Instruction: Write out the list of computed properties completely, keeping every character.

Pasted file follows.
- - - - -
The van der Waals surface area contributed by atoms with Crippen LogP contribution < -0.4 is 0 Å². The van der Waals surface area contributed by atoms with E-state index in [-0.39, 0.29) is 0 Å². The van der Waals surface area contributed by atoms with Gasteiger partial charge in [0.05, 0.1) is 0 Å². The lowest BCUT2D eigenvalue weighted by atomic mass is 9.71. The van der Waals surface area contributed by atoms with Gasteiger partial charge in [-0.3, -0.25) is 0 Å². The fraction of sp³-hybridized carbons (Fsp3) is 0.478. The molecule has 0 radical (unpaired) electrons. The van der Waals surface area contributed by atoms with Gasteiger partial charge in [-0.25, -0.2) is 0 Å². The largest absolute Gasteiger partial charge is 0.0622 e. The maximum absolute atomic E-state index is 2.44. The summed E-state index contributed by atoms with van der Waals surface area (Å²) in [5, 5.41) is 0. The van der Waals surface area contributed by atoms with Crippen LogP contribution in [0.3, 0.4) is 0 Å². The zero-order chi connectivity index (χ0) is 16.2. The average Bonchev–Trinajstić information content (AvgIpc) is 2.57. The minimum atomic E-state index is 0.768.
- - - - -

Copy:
The van der Waals surface area contributed by atoms with Crippen LogP contribution < -0.4 is 0 Å². The van der Waals surface area contributed by atoms with E-state index in [-0.39, 0.29) is 0 Å². The van der Waals surface area contributed by atoms with Gasteiger partial charge in [0.05, 0.1) is 0 Å². The lowest BCUT2D eigenvalue weighted by atomic mass is 9.71. The van der Waals surface area contributed by atoms with Gasteiger partial charge in [-0.3, -0.25) is 0 Å². The fraction of sp³-hybridized carbons (Fsp3) is 0.478. The molecule has 0 radical (unpaired) electrons. The van der Waals surface area contributed by atoms with Gasteiger partial charge in [-0.25, -0.2) is 0 Å². The largest absolute Gasteiger partial charge is 0.0622 e. The maximum absolute atomic E-state index is 2.44. The summed E-state index contributed by atoms with van der Waals surface area (Å²) in [5, 5.41) is 0. The van der Waals surface area contributed by atoms with Crippen LogP contribution in [0.3, 0.4) is 0 Å². The zero-order chi connectivity index (χ0) is 16.2. The average Bonchev–Trinajstić information content (AvgIpc) is 2.57. The minimum atomic E-state index is 0.768.